[7, 22, 67, 202, 101, 304, 152, 76, 38, 19, 58, 29, 88, 265, 796, 2389, 7168, 3584, 1792, 896, 448, 224, 112, 56, 28, 14]
[7, 22, 67, 202, 101, 304, 152, 76, 38, 115, 346, 173, 520, 260, 130, 65, 196, 98, 49, 148, 74, 37, 112, 56, 28, 14]
[7, 22, 67, 202, 101, 304, 152, 76, 229, 688, 344, 172, 86, 43, 130, 65, 196, 98, 49, 148, 74, 37, 112, 56, 28, 14]
[8, 25, 76, 38, 19, 58, 29, 88, 44, 133, 400, 200, 100, 50, 151, 454, 227, 682, 341, 1024, 512, 256, 128, 64, 32, 16]
[8, 25, 76, 38, 19, 58, 29, 88, 44, 133, 400, 200, 100, 301, 904, 452, 226, 113, 340, 170, 85, 256, 128, 64, 32, 16]
[8, 25, 76, 38, 19, 58, 29, 88, 265, 796, 2389, 7168, 3584, 1792, 896, 448, 224, 112, 56, 28, 85, 256, 128, 64, 32, 16]
[8, 25, 76, 38, 115, 346, 173, 520, 260, 130, 65, 196, 98, 49, 148, 74, 37, 112, 56, 28, 85, 256, 128, 64, 32, 16]
[8, 25, 76, 229, 688, 344, 172, 86, 43, 130, 65, 196, 98, 49, 148, 74, 37, 112, 56, 28, 85, 256, 128, 64, 32, 16]
[10, 31, 94, 47, 142, 71, 214, 643, 1930, 965, 2896, 1448, 724, 362, 181, 544, 272, 136, 68, 34, 17, 52, 26, 13, 40, 20]
[11, 34, 17, 52, 26, 13, 40, 20, 61, 184, 92, 277, 832, 416, 208, 625, 1876, 938, 469, 1408, 704, 352, 176, 88, 44, 22]
[11, 34, 17, 52, 26, 13, 40, 121, 364, 182, 91, 274, 137, 412, 1237, 3712, 1856, 928, 464, 232, 116, 58, 29, 88, 44, 22]
[11, 34, 17, 52, 26, 13, 40, 121, 364, 182, 547, 1642, 821, 2464, 1232, 616, 308, 154, 77, 232, 116, 58, 29, 88, 44, 22]
[11, 34, 17, 52, 26, 13, 40, 121, 364, 1093, 3280, 1640, 820, 410, 205, 616, 308, 154, 77, 232, 116, 58, 29, 88, 44, 22]
[11, 34, 17, 52, 26, 79, 238, 119, 358, 179, 538, 269, 808, 404, 202, 101, 304, 152, 76, 38, 19, 58, 29, 88, 44, 22]
[11, 34, 17, 52, 157, 472, 236, 118, 59, 178, 89, 268, 134, 67, 202, 101, 304, 152, 76, 38, 19, 58, 29, 88, 44, 22]
[11, 34, 17, 52, 157, 472, 236, 118, 355, 1066, 533, 1600, 800, 400, 200, 100, 50, 25, 76, 38, 19, 58, 29, 88, 44, 22]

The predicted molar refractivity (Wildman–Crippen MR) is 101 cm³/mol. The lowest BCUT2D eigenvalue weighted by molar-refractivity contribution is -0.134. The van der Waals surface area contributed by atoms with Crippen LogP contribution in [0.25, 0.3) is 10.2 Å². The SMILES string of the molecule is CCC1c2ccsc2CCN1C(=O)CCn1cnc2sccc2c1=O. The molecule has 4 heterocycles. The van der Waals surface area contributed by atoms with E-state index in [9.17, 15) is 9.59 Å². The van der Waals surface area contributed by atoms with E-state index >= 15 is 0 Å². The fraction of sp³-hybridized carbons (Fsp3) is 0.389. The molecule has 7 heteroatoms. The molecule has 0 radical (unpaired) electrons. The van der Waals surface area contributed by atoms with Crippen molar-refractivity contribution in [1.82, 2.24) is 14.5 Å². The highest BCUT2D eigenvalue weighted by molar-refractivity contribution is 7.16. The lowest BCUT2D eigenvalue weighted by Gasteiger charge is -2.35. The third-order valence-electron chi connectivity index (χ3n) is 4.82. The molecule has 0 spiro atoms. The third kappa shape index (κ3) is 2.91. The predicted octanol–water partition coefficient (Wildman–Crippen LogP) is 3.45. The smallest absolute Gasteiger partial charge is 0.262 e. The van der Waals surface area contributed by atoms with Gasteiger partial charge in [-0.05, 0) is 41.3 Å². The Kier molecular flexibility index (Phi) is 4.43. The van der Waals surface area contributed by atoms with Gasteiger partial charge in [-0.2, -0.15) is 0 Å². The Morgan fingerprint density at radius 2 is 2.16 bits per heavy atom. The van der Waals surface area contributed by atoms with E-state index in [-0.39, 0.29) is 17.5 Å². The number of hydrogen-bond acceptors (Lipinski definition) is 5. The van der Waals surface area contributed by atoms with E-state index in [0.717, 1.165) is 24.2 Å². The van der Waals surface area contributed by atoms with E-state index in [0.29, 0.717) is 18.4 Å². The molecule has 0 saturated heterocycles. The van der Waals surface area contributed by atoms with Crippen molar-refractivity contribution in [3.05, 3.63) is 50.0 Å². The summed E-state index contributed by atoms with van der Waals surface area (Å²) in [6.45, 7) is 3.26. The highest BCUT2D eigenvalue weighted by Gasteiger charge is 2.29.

[11, 34, 17, 52, 157, 472, 236, 709, 2128, 1064, 532, 266, 133, 400, 200, 100, 50, 25, 76, 38, 19, 58, 29, 88, 44, 22]
[13, 40, 20, 61, 184, 92, 46, 23, 70, 35, 106, 53, 160, 80, 40, 20, 61, 184, 92, 277, 832, 416, 208, 104, 52, 26]
[13, 40, 20, 61, 184, 92, 46, 23, 70, 35, 106, 53, 160, 80, 241, 724, 362, 181, 544, 272, 136, 68, 34, 17, 52, 26]
[13, 40, 20, 61, 184, 92, 277, 832, 416, 208, 104, 52, 26]
[14, 43, 130, 65, 196, 98, 49, 148, 74, 37, 112, 56, 28]
[14, 43, 130, 65, 196, 98, 49, 148, 74, 37, 112, 56, 28, 85, 256, 128, 64, 32, 16, 49, 148, 74, 37, 112, 56, 28]
[16, 49, 148, 74, 37, 112, 56, 28, 85, 256, 128, 64, 32]
[19, 58, 29, 88, 44, 22, 67, 202, 101, 304, 152, 76, 38]
[19, 58, 29, 88, 44, 133, 400, 200, 100, 50, 25, 76, 38]
[20, 61, 184, 92, 46, 23, 70, 35, 106, 53, 160, 80, 40]


It was generated by the following Java program:

public class ModifiedCollatz {

int maxLength = 30;

long[] currentPath = new long[maxLength];

void find() {
for (int i = 2; i < 100_000; i++) {
find(i, i, 0);
}
}

void find(long a, long goal, int depth) {
if (depth >= maxLength || a < goal) {
return;
}

if (depth > 0 && a == goal) {
System.out.println(Arrays.toString(Arrays.copyOf(currentPath, depth)));
return;
}

currentPath[depth] = a;
if (a % 2 == 0) {
find(a / 2, goal, depth + 1);
}
find(3 * a + 1, goal, depth + 1);
}

public static void main(String[] args) {
new ModifiedCollatz().find();
}
}


$$8 \rightarrow 25 \rightarrow 76 \rightarrow 38 \rightarrow 19 \rightarrow 58 \rightarrow 29 \rightarrow 88 \rightarrow 44 \rightarrow 22 \rightarrow 11 \rightarrow 34 \rightarrow 17 \rightarrow 52 \rightarrow 26 \rightarrow 13 \rightarrow 40 \rightarrow 20 \rightarrow 10 \rightarrow 5 \rightarrow 16 \rightarrow 8$$

And another one:

$$16 \rightarrow 49 \rightarrow 148 \rightarrow 74 \rightarrow 37 \rightarrow 112 \rightarrow 56 \rightarrow 28 \rightarrow 14 \rightarrow 7 \rightarrow 22 \rightarrow 11 \rightarrow 34 \rightarrow 17 \rightarrow 52 \rightarrow 26 \rightarrow 13 \rightarrow 40 \rightarrow 20 \rightarrow 10 \rightarrow 5 \rightarrow 16$$

Both avoid the 4, 2, 1 cycle.